Breastfeeding Shaming

Madi finally turned 1 and I can start weaning her. Breastfeeding has been both a blessing and a pain. Literal pain. I will not miss the heavy boobs, the painful latching, or the late night/buttcrack of dawn early morning feedings.

On the other hand, I will miss seeing her little face so close to my heart all bundled up in my arms. Some of my favorites memories from this first year are of tender moments spent feeding her.

Breastfeeding Madeline has been one of the most worthwhile things I have ever down in my life. I am immensely proud that we have been able to come this far. It wasn’t easy. Having to pump at work and having a wishy washy supply was extremely stressful. The Medela Pump in Style Advanced Breast Pump with On the Go Tote saved my life while pumping at work. Having a fashionable, discreet bag that could fit my pump and supplies with a matching bag that kept the milk cold was a godsend.

I expected the baby weight to just fall off, like so many of the other breastfeeding mothers told me it would, but my body didn’t get with the program (Another post about that will up soon).

When I diet my supply suffers. I even tried to limit myself to 2000 calories a day, which I found was suggested for breastfeeding mamas. I could barely fill one 5 oz bottle a day. So I upped it to 2500 a day and can’t keep the weight off.

Breastfeeding is a definite sacrifice but it’s what’s best for Madi and for our family. We have saved hundreds of dollars, Madi and I have an amazing bond, and she is one of the brightest, healthiest babies I have ever seen.

So how have I been shamed you ask? You’re probably assuming that I tried to feed her in public and got yelled at by some modesty police lunatic. Luckily, I have never had that happen. Instead, I had to deal with someone pretty close to me who tried their best to get me to switch to formula.

I did not realize that there were such strong feelings on breastfeeding vs. formula feeding until after I was pregnant. Breastfeeding has always been ideal for me, it never even dawned on me to try formula. The health benefits for mother and baby from breastfeeding are common knowledge but it was always the idea that breastfeeding helps create a stronger bond with your child that intrigued me.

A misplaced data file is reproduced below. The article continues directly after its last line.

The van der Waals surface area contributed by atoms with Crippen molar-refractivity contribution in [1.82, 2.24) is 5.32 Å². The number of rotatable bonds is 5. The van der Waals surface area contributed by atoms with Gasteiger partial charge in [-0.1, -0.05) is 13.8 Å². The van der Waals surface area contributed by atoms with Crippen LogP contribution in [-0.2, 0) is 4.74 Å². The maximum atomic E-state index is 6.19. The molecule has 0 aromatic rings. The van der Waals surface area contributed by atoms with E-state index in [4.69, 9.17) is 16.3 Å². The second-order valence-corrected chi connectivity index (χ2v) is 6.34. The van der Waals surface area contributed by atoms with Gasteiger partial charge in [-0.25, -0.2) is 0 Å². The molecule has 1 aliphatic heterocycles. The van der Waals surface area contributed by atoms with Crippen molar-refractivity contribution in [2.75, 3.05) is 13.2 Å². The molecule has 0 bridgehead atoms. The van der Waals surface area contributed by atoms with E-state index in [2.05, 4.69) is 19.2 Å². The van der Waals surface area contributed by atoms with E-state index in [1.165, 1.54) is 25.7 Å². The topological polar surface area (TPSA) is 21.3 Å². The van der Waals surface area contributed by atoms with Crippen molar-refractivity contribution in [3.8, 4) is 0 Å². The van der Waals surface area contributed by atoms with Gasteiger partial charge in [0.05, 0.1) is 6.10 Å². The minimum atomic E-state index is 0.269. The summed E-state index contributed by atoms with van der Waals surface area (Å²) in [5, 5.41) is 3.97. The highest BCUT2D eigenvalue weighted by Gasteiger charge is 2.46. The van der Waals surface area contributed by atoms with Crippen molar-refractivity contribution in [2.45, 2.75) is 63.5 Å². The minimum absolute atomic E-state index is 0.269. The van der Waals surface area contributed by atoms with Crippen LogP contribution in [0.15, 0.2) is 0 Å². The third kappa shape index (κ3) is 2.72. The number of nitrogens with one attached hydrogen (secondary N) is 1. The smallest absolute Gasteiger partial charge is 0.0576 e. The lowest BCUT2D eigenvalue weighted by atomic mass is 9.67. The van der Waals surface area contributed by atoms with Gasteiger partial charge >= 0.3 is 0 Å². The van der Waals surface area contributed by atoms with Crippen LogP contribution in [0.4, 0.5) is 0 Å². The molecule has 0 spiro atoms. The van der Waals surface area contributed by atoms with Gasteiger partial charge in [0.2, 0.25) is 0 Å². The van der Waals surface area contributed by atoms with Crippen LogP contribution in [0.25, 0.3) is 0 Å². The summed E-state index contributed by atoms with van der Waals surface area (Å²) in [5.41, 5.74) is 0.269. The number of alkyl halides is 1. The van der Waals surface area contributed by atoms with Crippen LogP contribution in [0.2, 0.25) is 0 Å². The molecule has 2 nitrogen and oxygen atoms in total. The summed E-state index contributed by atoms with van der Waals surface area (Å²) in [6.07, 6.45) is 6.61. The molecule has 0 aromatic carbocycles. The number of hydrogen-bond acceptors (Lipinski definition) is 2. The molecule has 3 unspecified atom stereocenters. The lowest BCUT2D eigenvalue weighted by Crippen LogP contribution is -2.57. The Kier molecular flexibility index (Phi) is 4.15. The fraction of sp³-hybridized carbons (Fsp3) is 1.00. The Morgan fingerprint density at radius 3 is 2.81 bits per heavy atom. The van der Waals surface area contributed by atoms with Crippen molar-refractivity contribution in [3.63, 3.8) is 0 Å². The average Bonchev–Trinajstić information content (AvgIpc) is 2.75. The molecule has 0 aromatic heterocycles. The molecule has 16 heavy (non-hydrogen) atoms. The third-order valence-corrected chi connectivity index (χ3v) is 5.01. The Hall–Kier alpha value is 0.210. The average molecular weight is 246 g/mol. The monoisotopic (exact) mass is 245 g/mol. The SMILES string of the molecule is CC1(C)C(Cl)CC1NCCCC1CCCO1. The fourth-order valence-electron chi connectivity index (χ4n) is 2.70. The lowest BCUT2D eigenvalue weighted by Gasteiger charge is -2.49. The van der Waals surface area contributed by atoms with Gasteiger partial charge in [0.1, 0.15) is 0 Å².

Now, don’t get me wrong, I am most definitely not belittling formula feeding babies. Breastfeeding is not for everyone. As mentioned earlier, it is a huge sacrifice. It takes its toll on your body and mental health in a way I never expected. If you do not wholeheartedly believe that breastfeeding is what’s best for you and your little one, it’s just not worth it to try.

Women on both sides of the field have to do with unwarranted shaming. I have heard stories of women who were treated differently by their doctors and nurses after they admitted they did not want to breastfeed their newborn. So I get it. To breastfeed or use formula is a very personal decision. One that should be made by the immediate family and immediate family only. I wish more people understood this.

I was lucky enough to be able to take 8 weeks off for maternity leave. Before returning to work I made it known that I was planning to breastfeed and would need a place to pump at work. Under the Affordable Care Act, employers of breastfeeding mothers are required to have a clean, private space for a mother to pump for at least an hour a day.